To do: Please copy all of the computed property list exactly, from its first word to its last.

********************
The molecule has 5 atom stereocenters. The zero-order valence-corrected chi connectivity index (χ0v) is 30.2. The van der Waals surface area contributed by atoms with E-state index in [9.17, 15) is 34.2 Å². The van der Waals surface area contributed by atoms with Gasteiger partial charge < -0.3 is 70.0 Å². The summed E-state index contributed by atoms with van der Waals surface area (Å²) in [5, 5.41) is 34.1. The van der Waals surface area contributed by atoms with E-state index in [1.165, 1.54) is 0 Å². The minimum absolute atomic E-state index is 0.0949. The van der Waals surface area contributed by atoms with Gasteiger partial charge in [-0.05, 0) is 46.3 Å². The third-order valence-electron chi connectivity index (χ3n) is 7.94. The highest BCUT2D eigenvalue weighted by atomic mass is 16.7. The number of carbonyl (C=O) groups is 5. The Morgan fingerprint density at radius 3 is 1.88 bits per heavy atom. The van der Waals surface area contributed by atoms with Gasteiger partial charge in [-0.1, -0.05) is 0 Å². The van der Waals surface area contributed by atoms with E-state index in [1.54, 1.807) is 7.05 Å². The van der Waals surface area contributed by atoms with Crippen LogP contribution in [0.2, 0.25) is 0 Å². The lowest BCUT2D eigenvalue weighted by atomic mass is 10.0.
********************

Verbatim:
The molecule has 5 atom stereocenters. The zero-order valence-corrected chi connectivity index (χ0v) is 30.2. The van der Waals surface area contributed by atoms with E-state index in [9.17, 15) is 34.2 Å². The van der Waals surface area contributed by atoms with Gasteiger partial charge < -0.3 is 70.0 Å². The summed E-state index contributed by atoms with van der Waals surface area (Å²) in [5, 5.41) is 34.1. The van der Waals surface area contributed by atoms with E-state index in [1.165, 1.54) is 0 Å². The minimum absolute atomic E-state index is 0.0949. The van der Waals surface area contributed by atoms with Gasteiger partial charge in [-0.05, 0) is 46.3 Å². The third-order valence-electron chi connectivity index (χ3n) is 7.94. The highest BCUT2D eigenvalue weighted by atomic mass is 16.7. The number of carbonyl (C=O) groups is 5. The Morgan fingerprint density at radius 3 is 1.88 bits per heavy atom. The van der Waals surface area contributed by atoms with Gasteiger partial charge in [-0.1, -0.05) is 0 Å². The van der Waals surface area contributed by atoms with E-state index in [1.54, 1.807) is 7.05 Å². The van der Waals surface area contributed by atoms with Crippen LogP contribution in [0.2, 0.25) is 0 Å². The lowest BCUT2D eigenvalue weighted by atomic mass is 10.0.